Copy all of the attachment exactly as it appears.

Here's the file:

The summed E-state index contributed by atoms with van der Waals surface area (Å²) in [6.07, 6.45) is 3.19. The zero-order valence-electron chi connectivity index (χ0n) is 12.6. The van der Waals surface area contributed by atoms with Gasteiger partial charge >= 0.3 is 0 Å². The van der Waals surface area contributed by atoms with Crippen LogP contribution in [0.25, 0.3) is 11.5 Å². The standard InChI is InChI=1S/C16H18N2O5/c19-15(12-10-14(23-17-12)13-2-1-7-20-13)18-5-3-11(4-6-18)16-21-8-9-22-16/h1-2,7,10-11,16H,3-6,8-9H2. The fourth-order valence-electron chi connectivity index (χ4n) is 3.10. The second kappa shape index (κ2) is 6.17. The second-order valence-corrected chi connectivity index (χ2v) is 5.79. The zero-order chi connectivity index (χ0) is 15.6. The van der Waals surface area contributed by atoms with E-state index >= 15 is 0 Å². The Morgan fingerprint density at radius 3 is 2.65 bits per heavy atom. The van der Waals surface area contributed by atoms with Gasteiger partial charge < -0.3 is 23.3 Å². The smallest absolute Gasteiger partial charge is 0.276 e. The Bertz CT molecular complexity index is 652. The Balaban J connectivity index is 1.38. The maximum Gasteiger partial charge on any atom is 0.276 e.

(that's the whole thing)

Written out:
The summed E-state index contributed by atoms with van der Waals surface area (Å²) in [6.07, 6.45) is 3.19. The zero-order valence-electron chi connectivity index (χ0n) is 12.6. The van der Waals surface area contributed by atoms with Gasteiger partial charge >= 0.3 is 0 Å². The van der Waals surface area contributed by atoms with Crippen LogP contribution in [0.25, 0.3) is 11.5 Å². The standard InChI is InChI=1S/C16H18N2O5/c19-15(12-10-14(23-17-12)13-2-1-7-20-13)18-5-3-11(4-6-18)16-21-8-9-22-16/h1-2,7,10-11,16H,3-6,8-9H2. The fourth-order valence-electron chi connectivity index (χ4n) is 3.10. The second kappa shape index (κ2) is 6.17. The second-order valence-corrected chi connectivity index (χ2v) is 5.79. The zero-order chi connectivity index (χ0) is 15.6. The van der Waals surface area contributed by atoms with E-state index >= 15 is 0 Å². The Morgan fingerprint density at radius 3 is 2.65 bits per heavy atom. The van der Waals surface area contributed by atoms with Gasteiger partial charge < -0.3 is 23.3 Å². The smallest absolute Gasteiger partial charge is 0.276 e. The Bertz CT molecular complexity index is 652. The Balaban J connectivity index is 1.38. The maximum Gasteiger partial charge on any atom is 0.276 e.